While Woodland’s staff has been teaching SEL previously, the pandemic made such lessons much more vital. “The pandemic has made this curriculum even more important as our students have had to deal with so much between remote learning and the different health guidelines,” explained Pearl. “The kids are really excited to be back in school in-person, and these lessons help them become even more successful both in and out of school.”

Watching students develop and succeed inspires and motivates Woodland’s teaching staff. “I get the chance to make a difference in a student’s life by teaching them the skills to become a successful adult,” said Ashcoff. “Just like in traditional academics, I get to watch a light bulb go off when my students develop a deeper understanding or empathy for why a classmate may act or feel a certain way while also understanding how their own actions may make others feel.”

Character Strong goes beyond the classroom, too, providing activities for staff and students to use throughout the school including the playground. For students who get into disagreements at recess, a “peace labyrinth” is a physical printout where students can stand in different places of the labyrinth which specifically guides children through effective and respectful conflict resolution. 

At North Fork, the staff worked with Advanced Electric Signs, a local Woodland company, to design and create special signs to fit on the school’s stairs featuring the different traits taught in the SEL curriculum. “We are so grateful to Advanced Signs for working with us to ensure we could have all of these installed before the beginning of the school year,” said Pearl.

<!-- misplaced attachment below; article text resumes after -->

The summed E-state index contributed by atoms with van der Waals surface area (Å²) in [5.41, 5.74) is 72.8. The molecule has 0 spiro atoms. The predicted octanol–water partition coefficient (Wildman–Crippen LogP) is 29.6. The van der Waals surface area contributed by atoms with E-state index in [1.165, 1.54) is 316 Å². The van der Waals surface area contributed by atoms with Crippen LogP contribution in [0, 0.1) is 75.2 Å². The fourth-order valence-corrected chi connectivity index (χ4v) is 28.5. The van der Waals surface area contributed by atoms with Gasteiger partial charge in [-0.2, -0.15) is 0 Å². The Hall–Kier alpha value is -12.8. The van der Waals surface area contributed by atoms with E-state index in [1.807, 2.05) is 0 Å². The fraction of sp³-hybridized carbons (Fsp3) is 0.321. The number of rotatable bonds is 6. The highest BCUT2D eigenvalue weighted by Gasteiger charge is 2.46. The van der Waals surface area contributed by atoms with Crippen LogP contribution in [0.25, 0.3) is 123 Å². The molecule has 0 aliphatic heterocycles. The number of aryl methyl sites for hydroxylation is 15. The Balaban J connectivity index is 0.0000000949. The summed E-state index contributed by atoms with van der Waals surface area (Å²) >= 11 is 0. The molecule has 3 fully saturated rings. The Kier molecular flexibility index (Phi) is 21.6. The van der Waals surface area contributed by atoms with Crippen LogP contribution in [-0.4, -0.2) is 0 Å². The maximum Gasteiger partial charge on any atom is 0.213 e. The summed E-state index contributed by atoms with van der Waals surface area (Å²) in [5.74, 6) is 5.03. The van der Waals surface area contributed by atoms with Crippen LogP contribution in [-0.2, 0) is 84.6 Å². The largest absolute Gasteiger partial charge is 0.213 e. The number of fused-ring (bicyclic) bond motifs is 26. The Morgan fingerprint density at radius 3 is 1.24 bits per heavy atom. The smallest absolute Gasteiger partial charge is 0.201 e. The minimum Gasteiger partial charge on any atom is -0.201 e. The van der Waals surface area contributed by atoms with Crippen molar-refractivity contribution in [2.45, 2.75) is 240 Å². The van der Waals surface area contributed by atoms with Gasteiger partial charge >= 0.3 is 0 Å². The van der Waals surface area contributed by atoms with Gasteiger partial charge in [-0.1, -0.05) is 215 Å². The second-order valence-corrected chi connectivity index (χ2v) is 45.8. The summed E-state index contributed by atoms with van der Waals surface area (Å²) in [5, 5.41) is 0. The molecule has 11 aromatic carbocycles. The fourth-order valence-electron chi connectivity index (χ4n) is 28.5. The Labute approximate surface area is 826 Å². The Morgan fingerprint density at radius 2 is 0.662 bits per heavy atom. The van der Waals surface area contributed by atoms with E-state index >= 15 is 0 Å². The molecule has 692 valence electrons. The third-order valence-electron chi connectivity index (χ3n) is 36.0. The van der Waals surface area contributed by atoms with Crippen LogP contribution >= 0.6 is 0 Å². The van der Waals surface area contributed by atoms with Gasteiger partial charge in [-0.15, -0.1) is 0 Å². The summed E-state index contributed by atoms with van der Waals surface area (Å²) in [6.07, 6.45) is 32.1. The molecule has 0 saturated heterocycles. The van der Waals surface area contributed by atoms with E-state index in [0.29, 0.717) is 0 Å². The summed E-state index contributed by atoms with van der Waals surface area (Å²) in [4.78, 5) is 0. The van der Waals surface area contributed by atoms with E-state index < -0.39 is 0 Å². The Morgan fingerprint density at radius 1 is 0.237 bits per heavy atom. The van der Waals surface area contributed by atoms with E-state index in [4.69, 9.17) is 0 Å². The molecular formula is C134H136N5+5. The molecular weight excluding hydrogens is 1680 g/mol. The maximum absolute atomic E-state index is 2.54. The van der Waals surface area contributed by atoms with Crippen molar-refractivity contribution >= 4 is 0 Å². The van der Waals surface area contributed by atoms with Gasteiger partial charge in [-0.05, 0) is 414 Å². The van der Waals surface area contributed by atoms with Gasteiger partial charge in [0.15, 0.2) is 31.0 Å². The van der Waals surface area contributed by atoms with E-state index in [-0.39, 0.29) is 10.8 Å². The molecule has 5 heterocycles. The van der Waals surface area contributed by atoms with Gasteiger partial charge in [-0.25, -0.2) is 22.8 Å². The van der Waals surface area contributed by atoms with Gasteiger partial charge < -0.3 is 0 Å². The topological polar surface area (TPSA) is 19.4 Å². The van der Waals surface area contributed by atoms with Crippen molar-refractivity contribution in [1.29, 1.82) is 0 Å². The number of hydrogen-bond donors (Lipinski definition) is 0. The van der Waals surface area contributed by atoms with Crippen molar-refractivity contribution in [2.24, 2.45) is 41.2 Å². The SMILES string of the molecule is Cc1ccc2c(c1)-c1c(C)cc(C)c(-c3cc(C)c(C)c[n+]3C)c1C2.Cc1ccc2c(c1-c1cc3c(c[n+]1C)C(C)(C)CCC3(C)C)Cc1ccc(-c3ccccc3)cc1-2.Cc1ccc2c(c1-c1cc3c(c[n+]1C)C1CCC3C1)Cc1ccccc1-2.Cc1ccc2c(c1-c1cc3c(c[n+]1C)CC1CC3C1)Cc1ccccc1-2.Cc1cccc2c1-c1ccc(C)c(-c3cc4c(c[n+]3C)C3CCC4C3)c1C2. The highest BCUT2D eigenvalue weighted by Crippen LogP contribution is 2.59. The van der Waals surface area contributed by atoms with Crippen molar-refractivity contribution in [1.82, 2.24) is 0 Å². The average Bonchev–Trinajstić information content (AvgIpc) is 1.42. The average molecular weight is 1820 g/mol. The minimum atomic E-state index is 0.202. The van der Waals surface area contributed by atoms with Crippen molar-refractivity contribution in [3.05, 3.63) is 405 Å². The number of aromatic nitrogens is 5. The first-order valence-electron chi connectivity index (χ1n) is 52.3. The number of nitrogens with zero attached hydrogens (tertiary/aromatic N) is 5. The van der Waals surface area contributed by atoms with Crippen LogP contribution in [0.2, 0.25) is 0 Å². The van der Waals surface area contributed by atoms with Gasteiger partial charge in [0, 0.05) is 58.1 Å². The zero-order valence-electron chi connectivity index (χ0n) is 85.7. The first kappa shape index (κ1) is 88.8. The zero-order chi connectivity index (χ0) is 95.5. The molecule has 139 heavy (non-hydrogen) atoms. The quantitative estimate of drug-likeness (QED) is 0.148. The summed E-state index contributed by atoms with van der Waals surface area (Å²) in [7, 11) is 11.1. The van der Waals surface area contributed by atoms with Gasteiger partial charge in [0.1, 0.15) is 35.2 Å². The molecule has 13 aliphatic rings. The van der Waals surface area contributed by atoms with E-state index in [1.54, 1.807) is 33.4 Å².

To learn more about Character Strong and SEL curriculum, you can visit the company’s website at Woodland Public Schools’ elementary schools use Social Emotional Learning (SEL) to guide students through developing a variety of life skills to help them at home, at school, and throughout their lives, including strategies for coping, ways to enhance emotional resilience, respectful conflict resolution and more.

Woodland’s elementary staff teaches SEL district-wide. “Every student at every elementary grade level receives the same lesson each week at all three of our elementary schools – Columbia, North Fork, and Yale,” said Denise Pearl, Principal for North Fork Elementary School. “The teaching team works closely to ensure each lesson is grade-appropriate for each age level and the topic remains the same for all students.”

This year, Woodland’s elementary staff chose Character Strong, a new SEL curriculum aligning social and emotional traits with lessons and activities to help elementary students develop the month’s focused trait while engaging with their classmates. For example, September’s trait is courage. Students take part in activities such as “courage charades” where groups role-play different situations that require courage such as confronting bullying or handling unfamiliar situations. For each trait, the entire teaching staff participates, too. In September, staff members find stories of courage from the news, neighbors, and friends and family to share with students during class to show courage taking place throughout the community.